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ARS Home » Pacific West Area » Albany, California » Western Regional Research Center » Produce Safety and Microbiology Research » Research » Publications at this Location » Publication #246382

Title: The Complete Genome of the Human Clinical Isolate Campylobacter upsaliensis RM3195

item Miller, William - Bill
item Yee, Emma
item Parker, Craig

Submitted to: Meeting Abstract
Publication Type: Other
Publication Acceptance Date: 9/2/2009
Publication Date: N/A
Citation: N/A

Interpretive Summary: Campylobacter jejuni is a leading cause of bacterial food-borne illness worldwide. Although C. jejuni can be transmitted through milk, water and a wide variety of foods, the primary route of transmission is via poultry consumption, mainly chicken. Campylobacter jejuni strains are classified by serotype; some serotypes are strongly associated with the autoimmune disease Guillain-Barre syndrome (GBS). In this study, chicken meat C. jejuni isolates were classified by serotype and sequence group. Some sequence groups were correlated strongly with serotype and some sequence groups showed a significantly higher invasion potential in human epithelial cells. However, isolates from chicken meat and human clinical isolates did not differ in invasion potential. The invasion potential of GBS isolates was higher than the invasion potential of non-GBS isolates.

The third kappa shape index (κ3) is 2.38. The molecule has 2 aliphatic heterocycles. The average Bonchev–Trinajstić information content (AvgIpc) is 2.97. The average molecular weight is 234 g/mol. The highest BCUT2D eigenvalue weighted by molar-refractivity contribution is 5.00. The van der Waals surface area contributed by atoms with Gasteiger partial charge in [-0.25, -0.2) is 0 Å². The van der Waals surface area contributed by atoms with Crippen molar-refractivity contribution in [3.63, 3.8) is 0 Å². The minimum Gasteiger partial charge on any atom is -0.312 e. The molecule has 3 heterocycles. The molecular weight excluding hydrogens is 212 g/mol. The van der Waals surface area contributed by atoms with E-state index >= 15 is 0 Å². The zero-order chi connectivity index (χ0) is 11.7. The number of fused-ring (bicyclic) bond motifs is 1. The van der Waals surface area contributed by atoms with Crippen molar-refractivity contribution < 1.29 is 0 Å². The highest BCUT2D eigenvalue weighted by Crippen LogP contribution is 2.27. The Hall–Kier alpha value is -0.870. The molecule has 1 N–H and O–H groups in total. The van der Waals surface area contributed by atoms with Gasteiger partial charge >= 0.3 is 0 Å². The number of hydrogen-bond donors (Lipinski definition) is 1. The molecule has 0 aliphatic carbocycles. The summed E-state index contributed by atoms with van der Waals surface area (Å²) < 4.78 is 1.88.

Technical Abstract: INTRODUCTION: Significant interest in studying the lipooligosaccharide (LOS) of Campylobacter jejuni stemmed from its potential role in post-infection paralytic disorders. METHODS: In this study we present PCR screening of five LOS locus classes (A, B, C, D, and E), for a collection of 116 C. jejuni isolates from chicken meat (n= 76) and sporadic human cases with diarrhoea (n= 40). We correlated LOS classes with clonal complexes as assigned by multilocus sequence typing (MLST). Finally, we evaluated the invasion potential of a panel of 52 C. jejuni strains in Caco-2 cells. RESULTS: PCR screening showed that 87.1% (101/116) of isolates could be assigned to LOS classes A, B, C, D or E. Concordance between LOS classes and certain MLST clonal complexes (CC) was revealed. The majority (85.7% (24/28)) of C. jejuni isolates grouped in CC-21 were shown to express LOS locus class C. Caco-2 cells invasion potential of C. jejuni isolates possessing sialylated LOS (n=29; classes A, B, and C) was significantly higher (P value < 0.0001) than C. jejuni isolates with non-sialylated LOS (n=23; classes D and E). There was no significant difference between chicken meat and human isolates regarding their invasiveness. However, C. jejuni assigned to CC-206 (correlated with LOS class B) and CC-21 (correlated with LOS class C) showed a statistically significant higher invasion. Correlation between LOS classes and CCs was further confirmed by pulsed-field gel electrophoresis. CONCLUSION: The present study reveals a correlation between genotypic diversity and LOS locus classes of C. jejuni. We showed that simple PCR screening for C. jejuni LOS classes could reliably predict certain MLST CCs and adds further insight to molecular typing result. Our study corroborates that sialylation of LOS could be advantageous for C. jejuni fitness and virulence in different hosts. Modulation of cell-surface carbohydrate structure could allow C. jejuni to better adapt to or survive in a host.